Knowing roughly what we expected made it easier to get the algebraic steps right. We knew where we were going. We knew we weren't going to end up with four separate terms, some would have to cancel or combine in some other way.

## Identities based on Sine and Cosine rules

${\displaystyle {\frac {a}{\sin(A)}}={\frac {b}{\sin(B)}}={\frac {c}{\sin(C)}}}$  .

This is easy to remember because it is so symmetrical. You do not even need to remember which way up the ratios are as this is also true:

${\displaystyle {\frac {\sin(A)}{a}}={\frac {\sin(B)}{b}}={\frac {\sin(C)}{c}}}$  .

What you do need to remember is how the triangle is labelled for it to be true.

With the cosine law formula:

${\displaystyle a^{2}+b^{2}-2ab\cos(\theta )=c^{2}}$

It is best to think of it as a more general version of Pythagoras' theorem. The a and b have to be on equal footing, so ab as a multiplier is reasonable.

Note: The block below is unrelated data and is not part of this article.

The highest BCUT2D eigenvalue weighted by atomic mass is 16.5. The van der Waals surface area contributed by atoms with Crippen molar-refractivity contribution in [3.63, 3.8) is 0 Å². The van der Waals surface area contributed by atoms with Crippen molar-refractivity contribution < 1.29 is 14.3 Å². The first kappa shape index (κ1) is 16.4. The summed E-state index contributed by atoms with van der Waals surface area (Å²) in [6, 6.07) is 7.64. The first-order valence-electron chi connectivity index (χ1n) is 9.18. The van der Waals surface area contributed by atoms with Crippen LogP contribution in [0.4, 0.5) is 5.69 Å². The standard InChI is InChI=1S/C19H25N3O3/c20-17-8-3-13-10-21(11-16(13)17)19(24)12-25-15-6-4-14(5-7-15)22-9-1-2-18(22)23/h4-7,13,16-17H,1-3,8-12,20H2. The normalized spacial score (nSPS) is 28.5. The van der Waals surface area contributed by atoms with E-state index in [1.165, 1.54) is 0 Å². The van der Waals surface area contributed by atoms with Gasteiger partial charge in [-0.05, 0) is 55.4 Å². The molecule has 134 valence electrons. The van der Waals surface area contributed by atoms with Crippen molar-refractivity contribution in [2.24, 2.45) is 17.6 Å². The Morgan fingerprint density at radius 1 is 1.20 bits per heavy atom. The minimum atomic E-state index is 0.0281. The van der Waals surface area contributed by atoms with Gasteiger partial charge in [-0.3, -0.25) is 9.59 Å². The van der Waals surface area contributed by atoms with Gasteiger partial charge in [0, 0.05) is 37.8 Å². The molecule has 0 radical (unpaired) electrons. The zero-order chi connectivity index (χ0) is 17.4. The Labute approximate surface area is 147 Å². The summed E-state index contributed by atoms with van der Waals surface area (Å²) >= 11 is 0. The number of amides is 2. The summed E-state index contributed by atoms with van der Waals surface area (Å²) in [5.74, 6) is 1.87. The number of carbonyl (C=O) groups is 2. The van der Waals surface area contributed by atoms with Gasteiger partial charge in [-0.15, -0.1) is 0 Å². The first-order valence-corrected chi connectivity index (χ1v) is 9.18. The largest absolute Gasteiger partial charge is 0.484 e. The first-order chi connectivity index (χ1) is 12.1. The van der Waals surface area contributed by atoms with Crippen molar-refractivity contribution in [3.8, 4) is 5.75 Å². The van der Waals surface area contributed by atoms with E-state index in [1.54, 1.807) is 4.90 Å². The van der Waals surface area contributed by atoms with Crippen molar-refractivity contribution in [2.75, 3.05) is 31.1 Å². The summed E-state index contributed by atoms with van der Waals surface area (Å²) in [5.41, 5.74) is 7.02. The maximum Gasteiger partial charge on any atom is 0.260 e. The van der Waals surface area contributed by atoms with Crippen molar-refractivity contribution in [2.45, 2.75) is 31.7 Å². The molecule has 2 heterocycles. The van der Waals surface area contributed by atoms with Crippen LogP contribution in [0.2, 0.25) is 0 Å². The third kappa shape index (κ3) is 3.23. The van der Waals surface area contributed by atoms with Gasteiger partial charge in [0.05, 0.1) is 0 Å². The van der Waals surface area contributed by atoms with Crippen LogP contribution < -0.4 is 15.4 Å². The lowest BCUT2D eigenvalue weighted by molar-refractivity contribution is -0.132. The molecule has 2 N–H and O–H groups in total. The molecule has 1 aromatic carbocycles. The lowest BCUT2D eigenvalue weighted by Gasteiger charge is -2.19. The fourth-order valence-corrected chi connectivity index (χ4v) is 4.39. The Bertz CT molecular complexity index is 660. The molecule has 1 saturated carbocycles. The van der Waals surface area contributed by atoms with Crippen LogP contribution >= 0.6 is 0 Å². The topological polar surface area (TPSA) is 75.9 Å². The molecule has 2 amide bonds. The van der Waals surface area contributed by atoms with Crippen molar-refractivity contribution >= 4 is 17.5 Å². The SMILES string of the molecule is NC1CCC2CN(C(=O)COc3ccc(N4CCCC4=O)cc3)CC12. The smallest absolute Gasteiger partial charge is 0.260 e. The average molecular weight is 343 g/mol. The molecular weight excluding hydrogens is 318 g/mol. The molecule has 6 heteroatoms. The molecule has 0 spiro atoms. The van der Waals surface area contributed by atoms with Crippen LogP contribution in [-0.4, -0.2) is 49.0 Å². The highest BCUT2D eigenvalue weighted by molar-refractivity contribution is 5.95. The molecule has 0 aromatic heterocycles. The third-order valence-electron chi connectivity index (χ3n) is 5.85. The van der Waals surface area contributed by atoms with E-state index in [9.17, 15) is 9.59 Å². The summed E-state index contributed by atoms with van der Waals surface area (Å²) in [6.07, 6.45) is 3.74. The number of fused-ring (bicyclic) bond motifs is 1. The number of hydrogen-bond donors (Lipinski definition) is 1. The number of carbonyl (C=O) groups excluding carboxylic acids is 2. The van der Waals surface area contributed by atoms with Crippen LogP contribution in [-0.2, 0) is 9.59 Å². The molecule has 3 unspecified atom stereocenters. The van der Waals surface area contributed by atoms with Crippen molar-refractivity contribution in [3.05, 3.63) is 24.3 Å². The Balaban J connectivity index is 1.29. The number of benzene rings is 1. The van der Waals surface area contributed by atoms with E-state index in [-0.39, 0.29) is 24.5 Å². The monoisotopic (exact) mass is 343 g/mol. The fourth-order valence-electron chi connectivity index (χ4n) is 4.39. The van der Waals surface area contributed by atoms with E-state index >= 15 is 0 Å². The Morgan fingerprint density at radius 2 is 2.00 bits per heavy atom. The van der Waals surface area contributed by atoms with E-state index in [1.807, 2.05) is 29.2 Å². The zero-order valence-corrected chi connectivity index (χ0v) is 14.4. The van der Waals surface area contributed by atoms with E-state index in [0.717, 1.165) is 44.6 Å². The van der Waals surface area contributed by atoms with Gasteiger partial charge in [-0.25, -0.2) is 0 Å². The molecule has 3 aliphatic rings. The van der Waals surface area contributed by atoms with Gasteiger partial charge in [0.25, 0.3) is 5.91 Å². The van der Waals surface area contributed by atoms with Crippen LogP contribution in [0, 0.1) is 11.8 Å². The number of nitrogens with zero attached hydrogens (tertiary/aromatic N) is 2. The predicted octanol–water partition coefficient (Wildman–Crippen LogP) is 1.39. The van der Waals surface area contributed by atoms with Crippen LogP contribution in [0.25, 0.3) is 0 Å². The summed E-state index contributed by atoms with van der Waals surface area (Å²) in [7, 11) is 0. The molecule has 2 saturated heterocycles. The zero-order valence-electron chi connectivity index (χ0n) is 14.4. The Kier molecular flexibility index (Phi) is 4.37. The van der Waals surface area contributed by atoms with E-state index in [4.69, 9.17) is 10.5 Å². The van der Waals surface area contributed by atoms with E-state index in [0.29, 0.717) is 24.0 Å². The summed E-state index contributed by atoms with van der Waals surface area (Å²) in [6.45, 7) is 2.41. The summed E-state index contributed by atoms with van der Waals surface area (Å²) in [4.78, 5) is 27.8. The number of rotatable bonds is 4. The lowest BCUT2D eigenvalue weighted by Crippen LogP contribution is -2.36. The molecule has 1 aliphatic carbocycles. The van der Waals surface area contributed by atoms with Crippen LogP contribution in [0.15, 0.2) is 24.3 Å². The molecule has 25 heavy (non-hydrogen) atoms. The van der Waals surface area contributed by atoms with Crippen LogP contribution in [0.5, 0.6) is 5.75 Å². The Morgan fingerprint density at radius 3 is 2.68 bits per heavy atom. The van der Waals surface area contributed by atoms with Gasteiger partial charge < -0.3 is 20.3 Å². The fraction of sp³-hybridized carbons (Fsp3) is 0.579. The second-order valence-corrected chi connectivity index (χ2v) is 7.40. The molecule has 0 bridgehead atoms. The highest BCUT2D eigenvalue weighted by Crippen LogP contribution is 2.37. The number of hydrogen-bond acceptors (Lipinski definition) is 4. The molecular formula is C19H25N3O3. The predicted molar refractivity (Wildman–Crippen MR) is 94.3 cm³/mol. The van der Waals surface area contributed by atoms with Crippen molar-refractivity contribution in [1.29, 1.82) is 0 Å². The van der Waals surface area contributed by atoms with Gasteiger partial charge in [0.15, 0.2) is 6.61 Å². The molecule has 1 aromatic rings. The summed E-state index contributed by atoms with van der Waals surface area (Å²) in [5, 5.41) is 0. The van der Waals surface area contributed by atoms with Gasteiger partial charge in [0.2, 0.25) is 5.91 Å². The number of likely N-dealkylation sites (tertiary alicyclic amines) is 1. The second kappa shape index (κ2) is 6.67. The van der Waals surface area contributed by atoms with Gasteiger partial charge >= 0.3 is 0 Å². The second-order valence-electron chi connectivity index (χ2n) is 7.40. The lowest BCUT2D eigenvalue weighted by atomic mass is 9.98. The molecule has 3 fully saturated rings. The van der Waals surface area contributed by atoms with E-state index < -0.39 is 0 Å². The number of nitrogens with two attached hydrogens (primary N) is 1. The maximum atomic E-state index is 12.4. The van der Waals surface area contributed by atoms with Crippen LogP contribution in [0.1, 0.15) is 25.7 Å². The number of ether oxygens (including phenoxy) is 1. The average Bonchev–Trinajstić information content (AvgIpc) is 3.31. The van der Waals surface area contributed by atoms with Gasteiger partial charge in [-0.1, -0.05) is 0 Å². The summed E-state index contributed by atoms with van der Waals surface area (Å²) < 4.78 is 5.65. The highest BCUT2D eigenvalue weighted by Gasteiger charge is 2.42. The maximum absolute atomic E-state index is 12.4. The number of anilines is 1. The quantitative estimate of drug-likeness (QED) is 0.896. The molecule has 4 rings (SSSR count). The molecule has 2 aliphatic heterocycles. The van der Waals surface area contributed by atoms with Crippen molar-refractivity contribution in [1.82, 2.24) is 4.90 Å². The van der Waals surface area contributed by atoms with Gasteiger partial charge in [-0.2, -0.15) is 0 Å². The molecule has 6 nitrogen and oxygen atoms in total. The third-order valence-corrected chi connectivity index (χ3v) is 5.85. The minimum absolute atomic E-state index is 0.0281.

If you are familiar with 'units' in physics, then use the fact that units must match up. The quantities ${\displaystyle a,b,c}$  are measurements of length. It is no good adding ${\displaystyle a^{2}}$  to ${\displaystyle -2(a+b)\cos(\theta )}$  . One might have units Km2 the other units of Km. Adding ${\displaystyle a^{2}}$  to ${\displaystyle -2ab\cos(\theta )}$  the units, e.g: Km2, do match.

In some more detail, it has got to be minus for ${\displaystyle -2ab\cos(\theta )}$  . That's because for ${\displaystyle \theta <90^{\circ }}$  we need ${\displaystyle c^{2}}$  to be less than for Pythagoras' theorem.

How can you remember and be sure the 2 is right? Think of an equilateral triangle with each side of length 1. The angle ${\displaystyle \theta =60^{\circ }}$  and ${\displaystyle \cos(60^{\circ })=0.5}$  . We need the 2 to get the right answer 1 + 1 + 2x1x1x0.5 = 1.

## Ratio identities

${\displaystyle \tan(A)={\frac {\sin(A)}{\cos(A)}}}$

This is one definition of tan, and is something you should just learn.

## Identities based on symmetry

These symmetry identities are best remembered by remembering the graphs for these functions. Have a look at the graphs again if you don't remember them.